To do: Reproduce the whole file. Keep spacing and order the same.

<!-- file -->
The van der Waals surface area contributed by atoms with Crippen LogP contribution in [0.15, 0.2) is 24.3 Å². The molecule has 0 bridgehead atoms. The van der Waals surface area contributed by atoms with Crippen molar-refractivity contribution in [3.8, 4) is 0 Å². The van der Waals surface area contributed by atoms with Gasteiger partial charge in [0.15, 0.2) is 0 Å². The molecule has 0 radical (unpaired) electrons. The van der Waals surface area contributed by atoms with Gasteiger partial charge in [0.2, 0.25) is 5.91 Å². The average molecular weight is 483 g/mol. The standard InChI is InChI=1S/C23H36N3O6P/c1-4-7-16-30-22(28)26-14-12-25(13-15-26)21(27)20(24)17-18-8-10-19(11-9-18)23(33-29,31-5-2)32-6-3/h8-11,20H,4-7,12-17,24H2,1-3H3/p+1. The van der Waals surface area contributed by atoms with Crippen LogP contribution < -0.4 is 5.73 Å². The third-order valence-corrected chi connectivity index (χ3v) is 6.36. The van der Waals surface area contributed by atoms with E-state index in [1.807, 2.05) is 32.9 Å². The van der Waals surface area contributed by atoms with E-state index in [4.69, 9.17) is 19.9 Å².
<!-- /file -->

The van der Waals surface area contributed by atoms with Crippen LogP contribution in [0.15, 0.2) is 24.3 Å². The molecule has 0 bridgehead atoms. The van der Waals surface area contributed by atoms with Crippen molar-refractivity contribution in [3.8, 4) is 0 Å². The van der Waals surface area contributed by atoms with Gasteiger partial charge in [0.15, 0.2) is 0 Å². The molecule has 0 radical (unpaired) electrons. The van der Waals surface area contributed by atoms with Gasteiger partial charge in [0.2, 0.25) is 5.91 Å². The average molecular weight is 483 g/mol. The standard InChI is InChI=1S/C23H36N3O6P/c1-4-7-16-30-22(28)26-14-12-25(13-15-26)21(27)20(24)17-18-8-10-19(11-9-18)23(33-29,31-5-2)32-6-3/h8-11,20H,4-7,12-17,24H2,1-3H3/p+1. The van der Waals surface area contributed by atoms with Crippen LogP contribution < -0.4 is 5.73 Å². The third-order valence-corrected chi connectivity index (χ3v) is 6.36. The van der Waals surface area contributed by atoms with E-state index in [1.807, 2.05) is 32.9 Å². The van der Waals surface area contributed by atoms with E-state index in [4.69, 9.17) is 19.9 Å².